With its seven minutes of terror and a spectacular rocket-assisted landing behind it, the SUV-sized Mars rover Curiosity now finds itself just where scientists wanted it: at the northern edge and rim of Gale Crater. What’s remarkable is how familiar the landscape looks.
“You would really be forgiven for thinking that NASA was trying to pull a fast one on you, and we actually put a rover out in the Mojave Desert and took a picture,” said project scientist John Grotzinger during a press conference.
Curiosity has begun its expedition near a fan-shaped apron of sediment called an alluvial fan, which likely formed when liquid water spilled down the side of Gale Crater, through a network of valleys, and onto the crater floor. Adjacent to the alluvial fan and quite near the rover, there is also an intriguing, light-colored “high thermal inertia” deposit with rocks that retain heat well. (Click here for a map that shows the locations of the rover and the deposit, and click here for one that shows the alluvial fan. Many of the latest images related to Curiosity's mission are here.)
Visitors to Badwater Basin area in California’s Death Valley National Park might see similarities in the images Curiosity has been sending home. The Badwater Basin is dense with alluvial fans like the one in Gale Crater. The alluvial fans in Death Valley are produced by occasional, intense storms that send storm water rushing down canyons in the otherwise arid slopes of the Panamint and Amargosa mountain ranges.
In the image above, captured in 2002 by the Advanced Land Imager on NASA’s Earth Observing-1 (EO-1) satellite, numerous alluvial fans are visible. Water has transported tan sediment from the mountains (far right), depositing it in the series of fan-shaped patterns near the center of the image.
This part of Death Valley shares other characteristics with Martian landscapes, and the area has long been a favorite for scientists planning for Mars landing sites. Wind, volcanism, and alternating wet and dry conditions have left similar marks on the rocks of both Mars and the Mojave Desert. The dark patch north of the largest alluvial fan has even been called Mars Hill for decades due to similarities to the rocks observed at the Viking 1 landing site from the 1970s. Mars Hill is the toe of an old alluvial fan, comprised of basaltic cobbles and gravels that stick out of the overlying, younger sediments.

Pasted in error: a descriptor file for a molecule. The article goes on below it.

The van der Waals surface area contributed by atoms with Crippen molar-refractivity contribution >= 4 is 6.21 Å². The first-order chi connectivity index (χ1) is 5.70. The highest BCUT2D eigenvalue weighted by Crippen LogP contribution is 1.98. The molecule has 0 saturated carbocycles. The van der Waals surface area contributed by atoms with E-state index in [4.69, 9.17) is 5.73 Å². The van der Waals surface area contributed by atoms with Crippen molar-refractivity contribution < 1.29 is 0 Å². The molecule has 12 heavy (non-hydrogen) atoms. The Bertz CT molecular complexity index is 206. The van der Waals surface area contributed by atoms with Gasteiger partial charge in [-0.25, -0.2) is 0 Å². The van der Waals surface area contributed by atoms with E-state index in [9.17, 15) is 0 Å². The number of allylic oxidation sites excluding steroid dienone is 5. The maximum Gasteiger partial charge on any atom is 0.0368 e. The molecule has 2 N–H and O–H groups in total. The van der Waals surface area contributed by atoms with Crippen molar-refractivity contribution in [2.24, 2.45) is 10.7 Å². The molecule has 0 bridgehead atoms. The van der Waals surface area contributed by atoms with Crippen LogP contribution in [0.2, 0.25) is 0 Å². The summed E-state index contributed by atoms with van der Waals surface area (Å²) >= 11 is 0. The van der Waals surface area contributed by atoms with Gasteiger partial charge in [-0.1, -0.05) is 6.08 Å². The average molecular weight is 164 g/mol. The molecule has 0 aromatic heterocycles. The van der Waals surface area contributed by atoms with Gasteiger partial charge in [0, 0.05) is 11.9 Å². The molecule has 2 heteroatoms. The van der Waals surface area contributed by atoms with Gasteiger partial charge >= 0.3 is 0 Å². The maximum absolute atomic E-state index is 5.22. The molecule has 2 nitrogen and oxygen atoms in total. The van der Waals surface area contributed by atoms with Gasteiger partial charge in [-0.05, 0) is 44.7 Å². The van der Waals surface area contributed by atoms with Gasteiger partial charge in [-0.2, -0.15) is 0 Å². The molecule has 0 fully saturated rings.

The salt pan on the left is another feature that makes this part of Death Valley interesting to Mars researchers. Badwater Basin and Gale Crater are both enclosed basins with no outflows, so the water flowing into them would form temporary lakes and eventually salt flats after the water evaporates.
Of course, there are also major differences between the geology of Death Valley and Gale Crater. “Death Valley is a much younger and more dynamic place than Gale Crater, ” explained Aaron Zent, a planetary scientist at NASA’s Ames Research Center. “The valley floor is still sinking relative to the surrounding ranges, and more and more sediment is brought in, producing a sedimentary sequence that is mostly buried, with just a bit of salt on top. At Gale, the sediments, of whatever origin, are on top of the original crater floor and extensive salts, if present, are on the bottom and buried. If young, they may have been eroded and redistributed by the wind.”
NASA Earth Observatory image by Jesse Allen and Robert Simmon, using EO-1 ALI data provided courtesy of the NASA EO-1 team. Caption by Adam Voiland, with information from Joy Crisp, Tom Farr, and Aaron Zent.
Wolfe Creek Crater is the second largest crater in the world from which meteorite fragments have been collected. Because of its excellent preservation, the crater clearly shows the classic features that result from a large meteorite striking the Earth.